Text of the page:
Walking trail of the Valley of the Temples

Map of Valley of Temples walking trail
Click on the map above to access directions to all the best attractions at the Valley of Temples in Agrigento.

Best time to visit the Valley of Temples

The shoulder seasons of spring and fall are the best time to visit the Valley of Temples in Sicily. It can get really hot here during summer. The heat can tire you out and there isn’t much shade around. Remember to carry your glasses, sunscreen, a hat, and sufficient water.

Valley of Temples entrance gates

There are two entrance gates for the Valley of the Temples. First gate (Google Maps) is on the eastern side of the park, near the Temple of Juno, and second, is the gate on the western side called the Porta V (Google Maps). The Temple of Juno entrance is at a higher altitude than the Porta V entrance (this is going to be very important while deciding which gate you want to enter/exit from).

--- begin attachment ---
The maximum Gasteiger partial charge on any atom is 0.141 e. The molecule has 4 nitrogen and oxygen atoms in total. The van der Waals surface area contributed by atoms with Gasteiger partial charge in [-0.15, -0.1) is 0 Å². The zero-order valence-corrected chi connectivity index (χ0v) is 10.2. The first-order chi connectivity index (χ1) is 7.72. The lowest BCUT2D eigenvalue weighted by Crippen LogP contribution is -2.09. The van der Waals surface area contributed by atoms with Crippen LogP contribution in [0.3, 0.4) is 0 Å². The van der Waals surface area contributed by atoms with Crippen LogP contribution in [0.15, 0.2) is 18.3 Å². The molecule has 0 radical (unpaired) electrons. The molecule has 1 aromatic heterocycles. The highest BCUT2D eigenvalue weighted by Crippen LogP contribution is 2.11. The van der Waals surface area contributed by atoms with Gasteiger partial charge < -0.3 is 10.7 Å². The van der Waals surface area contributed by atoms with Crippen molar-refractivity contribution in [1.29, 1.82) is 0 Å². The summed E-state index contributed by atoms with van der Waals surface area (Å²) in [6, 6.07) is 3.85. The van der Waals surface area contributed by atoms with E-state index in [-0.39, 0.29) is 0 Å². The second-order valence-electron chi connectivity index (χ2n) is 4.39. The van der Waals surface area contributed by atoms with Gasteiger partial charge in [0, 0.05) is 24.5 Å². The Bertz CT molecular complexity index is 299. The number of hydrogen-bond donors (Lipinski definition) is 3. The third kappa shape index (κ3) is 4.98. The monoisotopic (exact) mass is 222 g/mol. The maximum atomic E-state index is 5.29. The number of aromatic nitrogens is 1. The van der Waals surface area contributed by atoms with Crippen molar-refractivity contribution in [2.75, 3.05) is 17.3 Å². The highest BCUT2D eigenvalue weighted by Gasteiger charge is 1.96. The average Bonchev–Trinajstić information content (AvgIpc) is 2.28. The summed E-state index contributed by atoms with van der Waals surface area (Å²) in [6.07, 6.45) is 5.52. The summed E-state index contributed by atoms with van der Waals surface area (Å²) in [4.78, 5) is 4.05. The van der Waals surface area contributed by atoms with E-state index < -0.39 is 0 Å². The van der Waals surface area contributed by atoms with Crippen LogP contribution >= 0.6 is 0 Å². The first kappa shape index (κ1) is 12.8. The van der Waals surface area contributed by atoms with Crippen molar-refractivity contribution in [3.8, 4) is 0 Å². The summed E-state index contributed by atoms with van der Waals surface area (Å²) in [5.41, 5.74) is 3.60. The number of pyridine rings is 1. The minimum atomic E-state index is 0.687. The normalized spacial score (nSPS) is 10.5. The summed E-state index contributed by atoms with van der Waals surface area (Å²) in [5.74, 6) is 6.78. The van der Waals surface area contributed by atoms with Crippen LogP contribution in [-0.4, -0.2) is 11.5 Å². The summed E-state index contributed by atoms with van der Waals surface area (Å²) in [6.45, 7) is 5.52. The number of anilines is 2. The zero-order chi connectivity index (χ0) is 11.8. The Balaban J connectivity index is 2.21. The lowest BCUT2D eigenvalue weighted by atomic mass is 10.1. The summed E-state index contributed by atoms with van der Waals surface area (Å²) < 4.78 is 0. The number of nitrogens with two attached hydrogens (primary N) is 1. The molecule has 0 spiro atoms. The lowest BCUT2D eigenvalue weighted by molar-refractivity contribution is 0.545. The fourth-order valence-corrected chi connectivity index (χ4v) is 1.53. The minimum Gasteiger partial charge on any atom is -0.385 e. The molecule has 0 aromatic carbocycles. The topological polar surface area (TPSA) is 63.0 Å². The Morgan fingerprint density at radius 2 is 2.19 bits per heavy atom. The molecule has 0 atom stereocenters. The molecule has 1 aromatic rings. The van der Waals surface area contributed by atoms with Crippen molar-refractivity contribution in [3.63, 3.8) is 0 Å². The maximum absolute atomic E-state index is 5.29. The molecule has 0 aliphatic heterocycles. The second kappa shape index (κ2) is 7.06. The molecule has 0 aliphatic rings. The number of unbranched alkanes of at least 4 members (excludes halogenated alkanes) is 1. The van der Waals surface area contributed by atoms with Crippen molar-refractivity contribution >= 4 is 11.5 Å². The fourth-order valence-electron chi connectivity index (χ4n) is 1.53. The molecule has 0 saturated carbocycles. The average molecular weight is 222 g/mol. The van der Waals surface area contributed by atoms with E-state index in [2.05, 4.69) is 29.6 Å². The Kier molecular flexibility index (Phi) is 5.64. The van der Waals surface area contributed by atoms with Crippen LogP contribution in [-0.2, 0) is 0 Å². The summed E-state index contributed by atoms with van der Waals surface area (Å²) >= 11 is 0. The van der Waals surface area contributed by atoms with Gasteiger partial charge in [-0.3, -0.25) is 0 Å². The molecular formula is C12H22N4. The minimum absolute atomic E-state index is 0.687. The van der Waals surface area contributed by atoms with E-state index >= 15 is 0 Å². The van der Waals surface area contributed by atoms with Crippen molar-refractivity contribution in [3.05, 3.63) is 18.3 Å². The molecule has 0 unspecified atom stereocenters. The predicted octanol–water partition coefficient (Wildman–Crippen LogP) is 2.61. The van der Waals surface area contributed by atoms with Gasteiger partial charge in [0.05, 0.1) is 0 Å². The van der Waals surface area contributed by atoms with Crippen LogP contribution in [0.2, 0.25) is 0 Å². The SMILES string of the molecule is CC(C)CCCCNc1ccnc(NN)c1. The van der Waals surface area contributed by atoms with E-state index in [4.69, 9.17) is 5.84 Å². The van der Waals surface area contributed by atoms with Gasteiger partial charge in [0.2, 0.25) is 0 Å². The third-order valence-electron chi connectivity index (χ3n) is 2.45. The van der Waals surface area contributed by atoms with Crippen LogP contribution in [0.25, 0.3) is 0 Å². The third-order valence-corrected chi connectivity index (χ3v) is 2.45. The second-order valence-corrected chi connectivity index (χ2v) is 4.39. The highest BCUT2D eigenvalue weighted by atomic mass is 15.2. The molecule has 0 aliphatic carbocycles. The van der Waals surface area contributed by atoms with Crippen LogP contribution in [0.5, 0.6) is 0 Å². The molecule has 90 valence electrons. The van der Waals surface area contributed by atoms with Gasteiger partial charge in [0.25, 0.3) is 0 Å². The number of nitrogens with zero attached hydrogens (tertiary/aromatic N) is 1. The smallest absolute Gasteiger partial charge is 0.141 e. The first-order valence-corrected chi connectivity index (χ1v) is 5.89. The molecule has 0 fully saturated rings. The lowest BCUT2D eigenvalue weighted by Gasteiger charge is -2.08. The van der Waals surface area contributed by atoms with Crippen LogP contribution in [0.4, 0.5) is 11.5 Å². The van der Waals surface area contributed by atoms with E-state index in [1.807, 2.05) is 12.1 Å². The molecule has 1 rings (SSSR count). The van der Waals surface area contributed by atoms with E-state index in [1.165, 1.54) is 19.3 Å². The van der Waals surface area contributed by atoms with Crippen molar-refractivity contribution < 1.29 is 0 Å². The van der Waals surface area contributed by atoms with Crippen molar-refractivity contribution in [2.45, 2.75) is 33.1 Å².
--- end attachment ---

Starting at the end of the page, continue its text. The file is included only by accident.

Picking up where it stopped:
Agrigento Valley of the Temples Tickets

Valley of Temples in Italy

Depending on your interests, you can choose to visit only the Valley of the Temples or combine the Greek ruins with a visit to the museum or Kolymbetra Gardens. There are several versions of tickets available.

  • Archaeological Park: €10
  • Archaeological Park + Museum: €13.50
  • Kolymbetra Gardens + Archaeological Park: €15
  • Free entry to the archaeological park on 1st Sunday of every month

You can buy your tickets at any of the entrance gates mentioned above or get your skip-the-line tickets here. Once you book your Valley of the Temples tickets online, you’ll receive a voucher that you can exchange for a ticket at the Temple of Juno ticket office. I highly recommend getting a skip-the-line ticket if you are planning to visit the temple valley after 9:00am. Queues can get long after that.